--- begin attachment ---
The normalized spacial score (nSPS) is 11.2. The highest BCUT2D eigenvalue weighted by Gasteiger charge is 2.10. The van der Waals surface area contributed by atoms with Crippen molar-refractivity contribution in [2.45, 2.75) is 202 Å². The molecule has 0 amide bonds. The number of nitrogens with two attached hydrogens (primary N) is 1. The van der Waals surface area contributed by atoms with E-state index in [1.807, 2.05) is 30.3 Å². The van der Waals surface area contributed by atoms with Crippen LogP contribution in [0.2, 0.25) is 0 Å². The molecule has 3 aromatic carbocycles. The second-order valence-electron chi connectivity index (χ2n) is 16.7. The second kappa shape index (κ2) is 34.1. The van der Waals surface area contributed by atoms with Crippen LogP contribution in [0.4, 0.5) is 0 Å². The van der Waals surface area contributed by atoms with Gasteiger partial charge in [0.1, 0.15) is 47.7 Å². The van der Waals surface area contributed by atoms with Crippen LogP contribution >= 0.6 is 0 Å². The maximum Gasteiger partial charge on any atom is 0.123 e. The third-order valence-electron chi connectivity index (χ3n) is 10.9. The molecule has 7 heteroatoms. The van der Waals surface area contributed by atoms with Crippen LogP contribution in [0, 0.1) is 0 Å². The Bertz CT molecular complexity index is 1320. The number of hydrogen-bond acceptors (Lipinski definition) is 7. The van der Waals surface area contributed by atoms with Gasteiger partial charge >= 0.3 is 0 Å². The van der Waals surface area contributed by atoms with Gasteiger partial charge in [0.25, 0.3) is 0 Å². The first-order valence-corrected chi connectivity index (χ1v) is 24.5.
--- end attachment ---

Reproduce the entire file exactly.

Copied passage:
The normalized spacial score (nSPS) is 11.2. The highest BCUT2D eigenvalue weighted by Gasteiger charge is 2.10. The van der Waals surface area contributed by atoms with Crippen molar-refractivity contribution in [2.45, 2.75) is 202 Å². The molecule has 0 amide bonds. The number of nitrogens with two attached hydrogens (primary N) is 1. The van der Waals surface area contributed by atoms with E-state index in [1.807, 2.05) is 30.3 Å². The van der Waals surface area contributed by atoms with Crippen LogP contribution in [0.2, 0.25) is 0 Å². The molecule has 3 aromatic carbocycles. The second-order valence-electron chi connectivity index (χ2n) is 16.7. The second kappa shape index (κ2) is 34.1. The van der Waals surface area contributed by atoms with Crippen LogP contribution in [0.4, 0.5) is 0 Å². The van der Waals surface area contributed by atoms with Gasteiger partial charge in [0.1, 0.15) is 47.7 Å². The van der Waals surface area contributed by atoms with Crippen LogP contribution >= 0.6 is 0 Å². The maximum Gasteiger partial charge on any atom is 0.123 e. The third-order valence-electron chi connectivity index (χ3n) is 10.9. The molecule has 7 heteroatoms. The van der Waals surface area contributed by atoms with Crippen LogP contribution in [0, 0.1) is 0 Å². The Bertz CT molecular complexity index is 1320. The number of hydrogen-bond acceptors (Lipinski definition) is 7. The van der Waals surface area contributed by atoms with Gasteiger partial charge >= 0.3 is 0 Å². The van der Waals surface area contributed by atoms with Gasteiger partial charge in [0.25, 0.3) is 0 Å². The first-order valence-corrected chi connectivity index (χ1v) is 24.5.